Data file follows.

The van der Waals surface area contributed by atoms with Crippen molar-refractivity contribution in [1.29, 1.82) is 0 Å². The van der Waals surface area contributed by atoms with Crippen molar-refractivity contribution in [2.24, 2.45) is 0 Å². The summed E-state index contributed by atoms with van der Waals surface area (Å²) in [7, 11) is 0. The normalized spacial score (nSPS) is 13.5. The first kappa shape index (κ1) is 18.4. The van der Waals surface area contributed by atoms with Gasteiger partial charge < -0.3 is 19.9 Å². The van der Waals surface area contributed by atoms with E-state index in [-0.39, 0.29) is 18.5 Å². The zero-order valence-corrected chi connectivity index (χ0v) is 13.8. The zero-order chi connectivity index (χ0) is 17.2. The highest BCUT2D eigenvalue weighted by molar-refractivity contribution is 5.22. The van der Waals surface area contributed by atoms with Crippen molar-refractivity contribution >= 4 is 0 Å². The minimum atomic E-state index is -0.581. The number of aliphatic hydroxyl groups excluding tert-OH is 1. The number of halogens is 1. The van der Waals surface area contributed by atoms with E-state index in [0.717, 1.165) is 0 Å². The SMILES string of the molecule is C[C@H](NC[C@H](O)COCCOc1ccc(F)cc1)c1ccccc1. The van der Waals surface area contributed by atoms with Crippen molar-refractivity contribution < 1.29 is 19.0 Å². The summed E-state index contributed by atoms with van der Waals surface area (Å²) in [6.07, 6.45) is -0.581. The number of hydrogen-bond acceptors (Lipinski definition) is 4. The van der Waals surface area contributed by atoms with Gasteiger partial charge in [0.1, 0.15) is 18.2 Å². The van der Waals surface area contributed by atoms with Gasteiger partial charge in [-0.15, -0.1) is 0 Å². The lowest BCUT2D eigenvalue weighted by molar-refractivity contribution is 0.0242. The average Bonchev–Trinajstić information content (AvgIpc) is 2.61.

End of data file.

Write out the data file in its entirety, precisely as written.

The van der Waals surface area contributed by atoms with Crippen molar-refractivity contribution in [1.29, 1.82) is 0 Å². The van der Waals surface area contributed by atoms with Crippen molar-refractivity contribution in [2.24, 2.45) is 0 Å². The summed E-state index contributed by atoms with van der Waals surface area (Å²) in [7, 11) is 0. The normalized spacial score (nSPS) is 13.5. The first kappa shape index (κ1) is 18.4. The van der Waals surface area contributed by atoms with Gasteiger partial charge < -0.3 is 19.9 Å². The van der Waals surface area contributed by atoms with E-state index in [-0.39, 0.29) is 18.5 Å². The zero-order valence-corrected chi connectivity index (χ0v) is 13.8. The zero-order chi connectivity index (χ0) is 17.2. The highest BCUT2D eigenvalue weighted by molar-refractivity contribution is 5.22. The van der Waals surface area contributed by atoms with Crippen molar-refractivity contribution >= 4 is 0 Å². The minimum atomic E-state index is -0.581. The number of aliphatic hydroxyl groups excluding tert-OH is 1. The number of halogens is 1. The van der Waals surface area contributed by atoms with E-state index in [0.717, 1.165) is 0 Å². The SMILES string of the molecule is C[C@H](NC[C@H](O)COCCOc1ccc(F)cc1)c1ccccc1. The van der Waals surface area contributed by atoms with Crippen molar-refractivity contribution < 1.29 is 19.0 Å². The summed E-state index contributed by atoms with van der Waals surface area (Å²) in [6.07, 6.45) is -0.581. The number of hydrogen-bond acceptors (Lipinski definition) is 4. The van der Waals surface area contributed by atoms with Gasteiger partial charge in [0.1, 0.15) is 18.2 Å². The van der Waals surface area contributed by atoms with Gasteiger partial charge in [-0.15, -0.1) is 0 Å². The lowest BCUT2D eigenvalue weighted by molar-refractivity contribution is 0.0242. The average Bonchev–Trinajstić information content (AvgIpc) is 2.61.